TSSC

The Telluride Ski & Snowboard Club traveled to Oregon’s Mt. Hood in July for its annual trip. COVID-19 protocols were in place, and there were no positive cases. (Courtesy photo)

Since the early 1990s, members of the Telluride Ski & Snowboard Club (TSSC) have trained at Mt. Hood in Oregon. In spite of the COVID-19 pandemic, 20 alpine skiers ages 9-19 and their parents, along with five coaches, made the trip in July without a single positive coronavirus case. The health and safety plans that were in place for the summer training camp will now serve as a template for the coming ski season.

“We had to create and keep everyone in a bubble,” TSSC Alpine Program Director Larry Gianatti explained. “We couldn’t have our kids fraternizing with other kids and we had to protect each other within that bubble.”

TSSC freestyle teams, including moguls, park and big mountain, also had opportunities this summer for aerial instruction via local trampoline training and water ramp training in Park City, Utah.

“I think we can implement training safely this season because we did it all summer with zero cases,” TSSC Executive Director Justin Chandler said. “If everyone follows the rules and does what they’re supposed to, I think we’ve proven being outside is doable.”

The biggest challenge for TSSC this season will be competitions where skiers from all over the region gather.   

“We’ve got to make sure everybody is as good as the Utah Olympic Park was or Mt. Hood was with mandatory masks — if they see your nose, you’re off the mountain,” Chandler said. “And riding lifts only with people you came with. We need that mindset.”

While the exact U.S. Ski and Snowboard Association (USSA) schedule is still undetermined, there won’t be any USSA races before Jan. 1.and all pre-race coaches meetings will be virtual. There will be no score boards nor award ceremonies, and skiers cannot travel to competitions with coaches.

Chandler expects increased interest in TSSC this season given that many state high school sports seasons have been canceled or delayed.

“However, there are only so many coaches and only so much room in the program,” he pointed out. “We want to be as big and successful as we can, but not to the detriment of the quality of the program.”

Currently, there are 475 athletes enrolled in TSSC, a good portion of whom are in the growing Nordic and figure skating programs, which don’t access the mountain.

“We’re anticipating at least 375 kids on the mountain, which is where we were last year,” Chandler added. “We’re comfortable with up to 400.”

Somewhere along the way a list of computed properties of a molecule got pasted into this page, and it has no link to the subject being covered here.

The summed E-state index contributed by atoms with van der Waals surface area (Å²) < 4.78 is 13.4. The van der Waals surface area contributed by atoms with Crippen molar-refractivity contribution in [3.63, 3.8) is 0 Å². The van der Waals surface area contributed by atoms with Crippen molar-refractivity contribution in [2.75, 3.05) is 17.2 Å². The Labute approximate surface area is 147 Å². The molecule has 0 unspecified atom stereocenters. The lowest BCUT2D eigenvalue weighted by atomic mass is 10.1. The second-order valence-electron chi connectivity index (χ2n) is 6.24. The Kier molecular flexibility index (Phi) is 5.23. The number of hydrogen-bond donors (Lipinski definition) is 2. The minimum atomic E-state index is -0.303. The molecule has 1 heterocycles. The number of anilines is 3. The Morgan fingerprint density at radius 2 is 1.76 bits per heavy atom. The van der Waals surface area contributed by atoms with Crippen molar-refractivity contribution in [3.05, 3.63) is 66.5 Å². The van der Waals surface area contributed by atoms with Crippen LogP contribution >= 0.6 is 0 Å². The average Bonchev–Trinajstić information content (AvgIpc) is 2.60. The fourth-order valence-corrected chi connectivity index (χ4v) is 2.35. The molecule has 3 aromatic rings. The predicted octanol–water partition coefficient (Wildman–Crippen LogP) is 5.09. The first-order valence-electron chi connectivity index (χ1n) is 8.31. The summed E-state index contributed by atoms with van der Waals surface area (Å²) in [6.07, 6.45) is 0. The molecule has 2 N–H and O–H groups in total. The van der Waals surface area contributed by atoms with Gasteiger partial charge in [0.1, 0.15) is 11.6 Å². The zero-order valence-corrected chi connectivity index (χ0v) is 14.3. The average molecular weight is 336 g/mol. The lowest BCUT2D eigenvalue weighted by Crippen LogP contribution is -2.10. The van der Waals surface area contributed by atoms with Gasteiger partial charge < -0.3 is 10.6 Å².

With around 80 alpine skiers on the team this season, Gianatti doesn’t necessarily anticipate a setback.

“We’re going to turn this into a positive, just like we did with Mt. Hood. Assuming the lifts turn, we’ve got a plan for accelerated skills development, particularly for the younger kids, and intensive training for the U16s and older,” he said. 

Gianatti reached out to Powderhorn, Crested Butte and Purgatory — all USSA members — to form a Western Alliance in case there’s little to no ski racing this year. While sanctioned alpine races may not happen, single-day training race simulations with virus “bubble” protocols in place could happen for racers ages 8 and older. 

The word is out, says Gianatti — from the mountains of Vermont to Heavenly Valley and particularly across the Rocky Mountain Division — that TSSC Alpine is a model program. David Green, the resource developer for the USSA, is using TSSC’s Alpine Fundamentals Guide, featuring video of local skiers executing specific skills development, as a model for how other clubs might implement a year-long program to promote progressive skills development.

TSSC recently hired longtime U.S. Ski Team and head International Ski Federation coach Shawn Smith as the new alpine ability class coach. 

“Shawn has probably done more coach training in the last 30 years than any other coach in the country,” Gianatti said. “And while our full-time alpine staff are fairly young, they’re now all certified as Level 200 USSA coaches and USSA-certified referees with 300-400 hours of training.”

Also, Jeff Yingling, who served as the head freestyle coach in Park City last year while helping run the Utah Olympic Park, has returned to TSSC to run the moguls program this season.

Working in partnership with Telski to ensure COVID-19 safety, TSSC groups will avoid accessing on-mountain restaurants and instead club skiers will lunch in the Village Core and in the two TSSC clubhouses. And depending on the amount of snowfall and open terrain, TSSC may restrict the amount of time skiers are on the mountain.

Ultimately, Chandler wants to avoid a “let’s just wait and see” approach to the ski season because with proper plans and protocols in place, he’s ready to go.

“That’s how we operated summer camps and it worked,” he said. “Skiing outside is probably one of the safest – if not the safest – thing you could be doing, so I think everybody should plan on doing it.”

Dryland training begins at the end of this month for U14s and older and registration is now open. To register and for more information, go to tssc.org.